Study Finds Water Polluted With "Forever Chemicals" in Almost 50% of U.S. Prisons

An estimated 47 percent of U.S. prisons are likely serving inmates PFAS-contaminated water.

Lauren Wellbank - Author

Apr. 10 2024, Published 3:10 p.m. ET

Black and white photo from inside a prison
Source: Getty Images

When it comes to concerns over the safety of U.S. water systems, there is one vulnerable population that may be finding it especially hard to access clean water: the incarcerated. A report is attempting to shed some light on the number of U.S. carceral facilities in areas where the water has high levels of PFAS — or per- and poly-fluoroalkyl substances, aka "forever chemicals" — and the numbers are actually pretty alarming.

Article continues below advertisement

According to the data, 47 percent of the facilities are impacted. The findings of this report not only paint a damning picture of what is going on behind the barred doors of our nation's prison-industrial complex, but of a greater crisis involving the drinking water each and every American has access to. Learn more about the report by reading on.

Men in a Houston, Texas prison wash up using the facility's water
Source: Getty Images
Article continues below advertisement

A study out of UCLA reports that PFAS are likely contaminating water in prisons across the U.S.

In March 2024, The American Journal of Public Health published a study, which sought to discover how many of the 6,188 prison facilities across the U.S. were located in areas with PFAS-contaminated watersheds. Of those facilities, 47 percent exist in areas that have a single presumptive source of PFAS, while 5 percent are located in areas where there is at least one known source of contamination.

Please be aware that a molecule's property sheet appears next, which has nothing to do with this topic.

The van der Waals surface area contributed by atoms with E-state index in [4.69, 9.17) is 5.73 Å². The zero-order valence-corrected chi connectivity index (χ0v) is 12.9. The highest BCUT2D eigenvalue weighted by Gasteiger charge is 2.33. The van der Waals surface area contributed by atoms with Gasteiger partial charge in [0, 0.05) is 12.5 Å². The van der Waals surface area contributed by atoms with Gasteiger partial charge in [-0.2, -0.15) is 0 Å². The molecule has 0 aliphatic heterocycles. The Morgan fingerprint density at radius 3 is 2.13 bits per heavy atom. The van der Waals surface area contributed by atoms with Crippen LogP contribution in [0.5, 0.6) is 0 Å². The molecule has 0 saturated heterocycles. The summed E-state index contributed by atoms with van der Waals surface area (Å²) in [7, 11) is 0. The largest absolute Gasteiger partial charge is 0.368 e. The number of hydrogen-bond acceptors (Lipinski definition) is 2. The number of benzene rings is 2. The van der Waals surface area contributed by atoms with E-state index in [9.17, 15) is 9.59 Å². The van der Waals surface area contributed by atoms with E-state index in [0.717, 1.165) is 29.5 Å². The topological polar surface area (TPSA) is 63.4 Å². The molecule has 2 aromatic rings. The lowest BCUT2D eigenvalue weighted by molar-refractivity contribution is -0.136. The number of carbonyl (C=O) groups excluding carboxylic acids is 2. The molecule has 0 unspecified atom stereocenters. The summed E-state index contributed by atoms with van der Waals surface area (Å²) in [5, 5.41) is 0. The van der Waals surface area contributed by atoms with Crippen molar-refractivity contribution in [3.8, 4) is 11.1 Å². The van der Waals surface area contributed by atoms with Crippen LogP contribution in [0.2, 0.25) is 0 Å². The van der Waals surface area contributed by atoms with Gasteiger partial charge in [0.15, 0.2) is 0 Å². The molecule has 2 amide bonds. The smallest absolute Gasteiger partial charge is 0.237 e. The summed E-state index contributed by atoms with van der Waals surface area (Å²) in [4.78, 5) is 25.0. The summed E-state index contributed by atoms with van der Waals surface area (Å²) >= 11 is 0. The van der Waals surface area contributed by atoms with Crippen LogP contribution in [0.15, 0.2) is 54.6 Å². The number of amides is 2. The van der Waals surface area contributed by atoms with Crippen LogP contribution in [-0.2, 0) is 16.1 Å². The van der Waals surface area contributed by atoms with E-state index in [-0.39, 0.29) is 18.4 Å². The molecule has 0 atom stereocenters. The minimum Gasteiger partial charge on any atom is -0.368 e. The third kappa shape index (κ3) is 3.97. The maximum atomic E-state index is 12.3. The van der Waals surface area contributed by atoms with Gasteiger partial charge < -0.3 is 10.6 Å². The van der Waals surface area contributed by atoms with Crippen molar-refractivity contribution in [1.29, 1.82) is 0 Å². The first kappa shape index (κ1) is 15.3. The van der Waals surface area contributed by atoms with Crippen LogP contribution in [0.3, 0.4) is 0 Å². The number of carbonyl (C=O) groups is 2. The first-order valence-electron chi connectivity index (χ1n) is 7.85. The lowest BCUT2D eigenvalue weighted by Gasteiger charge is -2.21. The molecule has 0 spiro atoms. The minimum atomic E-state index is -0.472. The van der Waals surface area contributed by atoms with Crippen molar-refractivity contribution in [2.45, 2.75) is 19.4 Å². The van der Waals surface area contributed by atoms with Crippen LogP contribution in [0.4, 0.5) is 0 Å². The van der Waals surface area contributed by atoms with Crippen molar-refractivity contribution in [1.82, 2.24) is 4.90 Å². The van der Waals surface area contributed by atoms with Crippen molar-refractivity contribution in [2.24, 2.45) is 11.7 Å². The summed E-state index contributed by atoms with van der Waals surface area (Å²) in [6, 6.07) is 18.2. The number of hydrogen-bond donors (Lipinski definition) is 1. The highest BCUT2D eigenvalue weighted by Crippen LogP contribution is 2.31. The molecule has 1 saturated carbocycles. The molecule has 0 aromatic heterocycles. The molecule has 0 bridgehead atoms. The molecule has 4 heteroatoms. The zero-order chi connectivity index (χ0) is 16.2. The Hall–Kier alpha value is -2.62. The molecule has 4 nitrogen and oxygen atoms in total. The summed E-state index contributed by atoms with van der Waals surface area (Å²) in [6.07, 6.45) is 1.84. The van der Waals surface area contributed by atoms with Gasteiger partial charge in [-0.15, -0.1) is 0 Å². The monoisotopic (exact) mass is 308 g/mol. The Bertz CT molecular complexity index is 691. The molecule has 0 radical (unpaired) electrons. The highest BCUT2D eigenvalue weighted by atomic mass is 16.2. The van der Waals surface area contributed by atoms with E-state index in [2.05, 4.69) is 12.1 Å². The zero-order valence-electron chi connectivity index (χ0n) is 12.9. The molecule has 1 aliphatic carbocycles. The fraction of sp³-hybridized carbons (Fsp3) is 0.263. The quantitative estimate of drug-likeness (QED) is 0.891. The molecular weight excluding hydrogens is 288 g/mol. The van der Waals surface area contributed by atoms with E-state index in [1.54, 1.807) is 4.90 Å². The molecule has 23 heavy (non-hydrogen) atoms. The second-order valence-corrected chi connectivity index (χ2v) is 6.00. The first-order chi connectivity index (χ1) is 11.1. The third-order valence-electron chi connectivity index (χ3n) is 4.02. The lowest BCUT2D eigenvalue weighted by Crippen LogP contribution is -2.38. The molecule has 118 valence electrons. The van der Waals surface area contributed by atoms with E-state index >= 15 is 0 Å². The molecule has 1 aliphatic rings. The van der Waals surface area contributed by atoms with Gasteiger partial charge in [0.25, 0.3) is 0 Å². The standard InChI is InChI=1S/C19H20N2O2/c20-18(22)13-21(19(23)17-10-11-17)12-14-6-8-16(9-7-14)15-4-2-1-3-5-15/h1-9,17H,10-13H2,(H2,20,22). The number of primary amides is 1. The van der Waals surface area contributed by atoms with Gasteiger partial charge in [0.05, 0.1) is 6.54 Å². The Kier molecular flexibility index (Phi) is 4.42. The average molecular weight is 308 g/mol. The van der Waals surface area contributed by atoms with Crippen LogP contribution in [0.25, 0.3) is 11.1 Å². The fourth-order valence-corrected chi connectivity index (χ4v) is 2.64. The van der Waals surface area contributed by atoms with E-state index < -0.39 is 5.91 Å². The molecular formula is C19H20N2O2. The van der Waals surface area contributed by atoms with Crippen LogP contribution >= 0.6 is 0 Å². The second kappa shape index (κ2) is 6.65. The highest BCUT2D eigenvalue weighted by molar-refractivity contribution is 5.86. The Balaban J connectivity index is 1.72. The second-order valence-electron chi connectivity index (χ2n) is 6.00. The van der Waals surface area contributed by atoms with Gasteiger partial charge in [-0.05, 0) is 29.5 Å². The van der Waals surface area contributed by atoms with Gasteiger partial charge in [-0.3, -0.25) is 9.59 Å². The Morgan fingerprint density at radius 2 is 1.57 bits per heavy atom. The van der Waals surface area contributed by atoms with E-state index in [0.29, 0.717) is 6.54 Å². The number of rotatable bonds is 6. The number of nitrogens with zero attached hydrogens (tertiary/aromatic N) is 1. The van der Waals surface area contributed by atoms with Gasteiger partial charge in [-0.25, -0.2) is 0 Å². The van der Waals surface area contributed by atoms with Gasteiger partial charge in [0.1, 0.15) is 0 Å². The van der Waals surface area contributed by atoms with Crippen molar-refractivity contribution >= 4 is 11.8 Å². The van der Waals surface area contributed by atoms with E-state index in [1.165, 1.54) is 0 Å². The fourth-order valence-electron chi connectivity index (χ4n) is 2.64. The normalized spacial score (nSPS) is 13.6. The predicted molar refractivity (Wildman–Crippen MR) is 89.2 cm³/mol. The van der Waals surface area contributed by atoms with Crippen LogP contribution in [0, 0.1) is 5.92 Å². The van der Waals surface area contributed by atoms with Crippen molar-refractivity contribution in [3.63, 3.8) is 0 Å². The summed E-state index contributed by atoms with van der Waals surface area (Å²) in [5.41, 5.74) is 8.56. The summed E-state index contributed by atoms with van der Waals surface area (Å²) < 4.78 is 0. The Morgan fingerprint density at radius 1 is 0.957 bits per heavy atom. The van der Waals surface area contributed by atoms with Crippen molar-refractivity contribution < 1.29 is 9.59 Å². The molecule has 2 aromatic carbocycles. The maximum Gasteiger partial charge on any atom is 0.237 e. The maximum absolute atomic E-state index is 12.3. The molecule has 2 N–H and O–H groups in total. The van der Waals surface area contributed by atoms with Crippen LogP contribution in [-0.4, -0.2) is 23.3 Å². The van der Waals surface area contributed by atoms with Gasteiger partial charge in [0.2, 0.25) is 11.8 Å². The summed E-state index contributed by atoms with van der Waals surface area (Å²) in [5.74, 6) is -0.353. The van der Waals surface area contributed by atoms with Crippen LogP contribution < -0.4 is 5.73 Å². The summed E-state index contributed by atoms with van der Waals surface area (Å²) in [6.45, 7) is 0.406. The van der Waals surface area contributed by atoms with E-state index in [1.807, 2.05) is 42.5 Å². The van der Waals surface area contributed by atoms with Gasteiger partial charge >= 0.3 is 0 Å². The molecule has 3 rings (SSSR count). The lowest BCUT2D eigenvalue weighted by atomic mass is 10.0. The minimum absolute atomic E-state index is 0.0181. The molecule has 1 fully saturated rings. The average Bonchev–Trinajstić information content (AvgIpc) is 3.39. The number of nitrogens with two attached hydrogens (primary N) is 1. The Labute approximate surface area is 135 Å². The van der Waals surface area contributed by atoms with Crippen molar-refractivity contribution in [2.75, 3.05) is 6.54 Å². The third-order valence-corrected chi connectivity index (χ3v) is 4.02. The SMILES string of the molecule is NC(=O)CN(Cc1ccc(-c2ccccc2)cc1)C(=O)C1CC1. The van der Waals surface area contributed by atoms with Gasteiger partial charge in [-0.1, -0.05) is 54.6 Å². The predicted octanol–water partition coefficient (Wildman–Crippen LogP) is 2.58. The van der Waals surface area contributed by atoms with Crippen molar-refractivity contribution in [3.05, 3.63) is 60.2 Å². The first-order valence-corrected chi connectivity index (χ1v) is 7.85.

Those figures represent nearly a million people who are trapped with a water supply containing PFAS, of which exposure to may cause various health complications.

“If you think of the incarcerated population as a city spread out over this vast archipelago of carceral facilities, it would be the fifth largest city in the country, with potentially very high levels of toxicants in its water and no ability to mitigate exposure,” senior author and UCLA professor Nicholas Shapiro said in a UCLA Newsroom release.

Article continues below advertisement

These findings point to an even larger problem. In a 2023 study from the U.S. Geological Survey (USGS), it was reported that nearly 45 percent of the country's tap water has been contaminated by PFAS. The USGS tested hundreds of public and private wells during this study, finding that by and large, nearly half of all water contained traces of forever chemicals.

Article continues below advertisement

Water contamination in areas where incarcerated people have no access to clean water is a matter of climate justice.

In 2023, Pew Charitable Trusts stated that despite Black individuals making up just 13 percent of the U.S. population, almost half of the people in state prisons (facilities at non-federal levels) are Black. Because of this, Black people are more likely to be impacted by the disparities taking place in the county's prison systems.

Our country's criminal justice system discriminates against Black people, meaning that Black individuals are more likely to spend time behind bars, as well as be handed down longer sentences than white individuals.

With PFAS being associated with increased risks of health concerns that range from increased cholesterol levels to cancer, it's alarming to consider that our government is putting marginalized populations in a position where their only choices are to use contaminated water, or go without.

More from Green Lovers

Latest PFAS News and Updates

    © Copyright 2024 Green Lovers. Green Lovers is a registered trademark. All Rights Reserved. People may receive compensation for some links to products and services on this website. Offers may be subject to change without notice.